Get our newsletters

Chatterbox: Something for the new year


New Year’s Eve is my favorite holiday.
It asks little or nothing of us. It can be ignored or it can be celebrated with 10 seconds of a countdown or partying until dawn. It represents the freshest of beginnings when all things are possible. It’s our best “clean slate” opportunity. It’s awesome.
So here we are, on the cusp of another new whirl around the sun, but we’re still wearing masks, battling an invisible disease that has killed nearly a million Americans and over 5 million people around the world. Why?
Of all the things that can surprise and repulse us in life, nothing does so more than the ignorance of the human race of which we have assumed better.
This disease is fighting for its life. We are its targets, so we must fight for ours. This disease is modifying itself to survive. We must modify ourselves to survive. The easy precautions are not rocket science. They’re simple common sense.
If we were alerted that there were burglars in our neighborhood, we would take precautions. No one would argue. We would, at the very least, be certain to lock our doors at all times. Perhaps, we’d go further. We might make sure someone was at home at all times; we’d leave lights on; get a house sitter on occasion, or buy a dog. We would do all we could to not fall prey to invasion. Yet, we are being invaded by a disease that is potentially deadly and some people are laughing in the face of the only defenses we have.
Worse than home invasion, this disease is invisible and can spread without notice. Right now, we all are fortunate enough to know our defenses. All we have to avoid the physical spread are inoculation, cleanliness, distancing and wearing our masks. Sure, it’s primitive; so are viruses. This plague is reminiscent of historical plagues of the dark ages, and our defenses are as rudimentary as dodging for bomb shelters, rationing coffee and drawing fake seams on the backs of our legs to feign nylon hosiery. It’s dumb and we look ridiculous. We elbow instead of hugging and have masked gathering likes some kind of Lone Ranger Fan Club, but we’re staying alive.

Teddy Roosevelt said, “Do what you can, with what you have, where you are.” These ridiculous practices are all we have in addition to our one and greatest available protection – the miracle of the vaccine. Some people don’t have access to the vaccine; that’s tragic. Luckily, many do. Luckily it was: already in the works for another disease; able to be built upon by the scientific, brilliant minds and diligent medical warriors of the world; and brought to us, at no cost, by government leadership around the world ... another miracle. Usually understanding little and willing to cooperate on even less, these leaders agreed on the deadly potential of this disease as well as the efficacy of the vaccine.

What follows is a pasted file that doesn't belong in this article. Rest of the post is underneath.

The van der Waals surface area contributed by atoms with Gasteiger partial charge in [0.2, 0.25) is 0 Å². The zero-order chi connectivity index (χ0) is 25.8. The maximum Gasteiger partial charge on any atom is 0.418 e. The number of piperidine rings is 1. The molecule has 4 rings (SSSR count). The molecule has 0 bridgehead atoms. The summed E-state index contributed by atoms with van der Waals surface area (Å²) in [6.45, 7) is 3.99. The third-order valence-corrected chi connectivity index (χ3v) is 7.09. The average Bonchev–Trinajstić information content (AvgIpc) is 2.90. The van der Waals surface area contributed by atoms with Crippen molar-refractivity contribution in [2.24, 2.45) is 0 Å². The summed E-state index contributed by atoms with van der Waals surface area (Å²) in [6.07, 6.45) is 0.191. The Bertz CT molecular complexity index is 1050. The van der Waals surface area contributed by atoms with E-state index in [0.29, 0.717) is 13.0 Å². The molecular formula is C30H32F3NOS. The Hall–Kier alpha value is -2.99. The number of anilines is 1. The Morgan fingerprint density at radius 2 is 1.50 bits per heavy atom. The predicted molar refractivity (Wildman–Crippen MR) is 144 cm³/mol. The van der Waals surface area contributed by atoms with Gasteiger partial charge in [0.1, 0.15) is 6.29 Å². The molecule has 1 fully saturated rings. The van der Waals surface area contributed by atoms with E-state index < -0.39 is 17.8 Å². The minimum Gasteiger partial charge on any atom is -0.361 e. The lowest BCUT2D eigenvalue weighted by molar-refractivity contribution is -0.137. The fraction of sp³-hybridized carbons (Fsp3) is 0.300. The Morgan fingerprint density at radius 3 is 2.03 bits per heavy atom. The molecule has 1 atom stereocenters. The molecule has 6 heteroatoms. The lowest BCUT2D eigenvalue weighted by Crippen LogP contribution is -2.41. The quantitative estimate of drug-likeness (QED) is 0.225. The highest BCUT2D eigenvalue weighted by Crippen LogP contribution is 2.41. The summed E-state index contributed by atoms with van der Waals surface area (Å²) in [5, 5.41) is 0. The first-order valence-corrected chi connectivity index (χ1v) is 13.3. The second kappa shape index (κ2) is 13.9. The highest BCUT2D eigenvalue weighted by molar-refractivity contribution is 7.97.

Proven by New Zealand’s early success, this disease could have been mostly contained by discipline, common sense and immediate social sacrifice. Now, it rises again there too. It’s a sad commentary. This disease is flourishing, flaunting its opportunity to morph itself into more suffering or death. Those aiding this world enemy, refusing to help stop the reign of this killer, are its faithful soldiers. Sorry, but that’s true. They have been duped.
Many leaders and news delivery mouthpieces who rail against the vaccine, hypocritically, are vaccinated. Why they rail is unknown. Why their minions join ranks, willing to risk death unnecessarily, is unknown. Why no legal action has been taken against them for public endangerment is unknown; peaceful protestors have been treated more harshly. And, as the death toll rises, each of us is either part of the solution or we are part of the problem.
This disease is modifying itself to survive. We must too. It flourishes in its modification. We can too. It’s contagious and potentially deadly. That is cause enough for the cure to be mandatory.
If we throw a single rock into a pond, it radiates into circles but dies. If we throw sand grains, they all radiate into countless circles that all interconnect, nearly endlessly, before they die. So go the carriers of this plague, each one affecting – and potentially infecting – in countless circles.
Of all the things that can surprise and repulse us in life, nothing does so more than the ignorance of the human race of which we have assumed better. Yes, it bears repeating.